The term “affordable” can mean so many different things to so many different people. For some, affordability is harder to come by than others and the price range is a bit more stringent. Often times we make affordability about our income rather than about the home price compared to housing inventory. You see, affordability on the grander scale fluctuates in a market given how many houses there are on the market compared to the median home price. Affordability may be different from person to person and family to family, but all-around affordability is independent of any one person or group and is dependent solely on the market and economy.
Statistically speaking, the Portland area is at an interesting junction of household income and housing inventory. On paper, they are roughly in balance, although that is changing as prices continue to rise. The median gross household income in Multnomah County is about $54k, in Clackamas County about $67k, in Washington County about $63k, and in Clark County about $55k according to American Community Survey data.
By HUD definition, a homeowner is “burdened” if he or she pays more than 30% of the household’s gross monthly income for housing. By that definition, the maximum monthly housing cost for a median-income Multnomah County homeowner would be about $1,350. For a homeowner in Clackamas County it’s $1,675. For Washington County it’s $1,575. In Clark County it’s about $1,375. These housing costs include taxes and insurance, of course.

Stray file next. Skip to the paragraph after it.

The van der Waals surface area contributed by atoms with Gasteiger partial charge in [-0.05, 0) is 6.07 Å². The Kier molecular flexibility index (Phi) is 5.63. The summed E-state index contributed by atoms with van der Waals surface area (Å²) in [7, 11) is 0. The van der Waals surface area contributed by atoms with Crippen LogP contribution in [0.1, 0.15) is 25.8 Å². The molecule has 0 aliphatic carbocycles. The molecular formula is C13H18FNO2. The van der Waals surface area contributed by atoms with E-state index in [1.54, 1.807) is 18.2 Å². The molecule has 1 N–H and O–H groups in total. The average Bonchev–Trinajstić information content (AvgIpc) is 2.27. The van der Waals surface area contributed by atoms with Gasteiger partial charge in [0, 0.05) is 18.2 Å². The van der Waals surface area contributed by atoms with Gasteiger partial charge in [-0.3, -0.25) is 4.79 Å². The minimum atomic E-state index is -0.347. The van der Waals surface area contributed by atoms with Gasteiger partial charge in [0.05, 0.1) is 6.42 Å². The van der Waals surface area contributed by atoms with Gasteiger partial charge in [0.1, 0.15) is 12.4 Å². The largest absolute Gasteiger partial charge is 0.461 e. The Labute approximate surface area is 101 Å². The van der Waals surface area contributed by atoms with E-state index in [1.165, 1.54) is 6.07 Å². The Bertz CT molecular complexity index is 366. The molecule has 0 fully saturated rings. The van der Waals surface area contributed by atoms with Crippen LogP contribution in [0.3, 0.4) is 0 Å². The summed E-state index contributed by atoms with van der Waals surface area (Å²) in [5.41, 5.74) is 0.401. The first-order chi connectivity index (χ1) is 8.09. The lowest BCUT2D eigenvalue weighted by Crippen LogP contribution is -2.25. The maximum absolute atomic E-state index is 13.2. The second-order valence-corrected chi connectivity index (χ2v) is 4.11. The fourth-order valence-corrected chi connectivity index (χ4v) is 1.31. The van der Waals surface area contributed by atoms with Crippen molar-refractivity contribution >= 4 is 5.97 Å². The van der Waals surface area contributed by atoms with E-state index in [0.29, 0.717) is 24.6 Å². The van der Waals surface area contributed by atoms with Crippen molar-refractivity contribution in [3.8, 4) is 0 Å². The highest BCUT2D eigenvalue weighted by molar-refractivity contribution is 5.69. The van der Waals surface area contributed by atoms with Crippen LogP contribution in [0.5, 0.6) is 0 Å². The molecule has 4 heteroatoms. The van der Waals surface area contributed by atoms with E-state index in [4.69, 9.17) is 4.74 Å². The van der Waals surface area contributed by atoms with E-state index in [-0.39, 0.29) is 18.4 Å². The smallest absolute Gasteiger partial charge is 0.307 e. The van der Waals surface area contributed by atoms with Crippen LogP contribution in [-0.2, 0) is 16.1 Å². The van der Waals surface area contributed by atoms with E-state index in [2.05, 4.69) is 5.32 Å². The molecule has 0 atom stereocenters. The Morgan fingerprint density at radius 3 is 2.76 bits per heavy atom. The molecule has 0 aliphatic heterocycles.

If we are going to with this scenario then we are going to assume a homebuyer makes a 20% down payment and takes out a 30-year fixed rate loan at 3.63%. If you accept all of these assumptions, here’s what you might consider the maximum “affordable” cost of a single-family house if you’re at the median income in the four-county area:
Of course, every case is different. Incomes vary, even from year to year within households given the instability in the job market. House prices rise and fall. Down payments may be smaller, even much smaller, which increases the amount a buyer must finance.
A 20% down payment on a $330k house ($66k) can be a real impediment for some buyers, especially those looking to buy for the first time. Many buyers have made their down payments with gifts or loans from relatives. It’s harder for those without generous family members, obviously, but mustering $66k can be daunting for anyone.
The biggest assumption of all is that it’s affordable to devote 30% of a family’s gross income to housing. The composition of households can change as babies are welcomed into the family while other family members move out or even relatives move in. Incomes fluctuate as people are fired or promoted.
For right now, though, Portland is in a sweet spot where the family with the median household income can affordable the median priced house. Will this be the case in 1 year, 5 years, or 10 years? That will depend on population trends, home construction, and the economy. For now, is Portland affordable? It would appear to be so.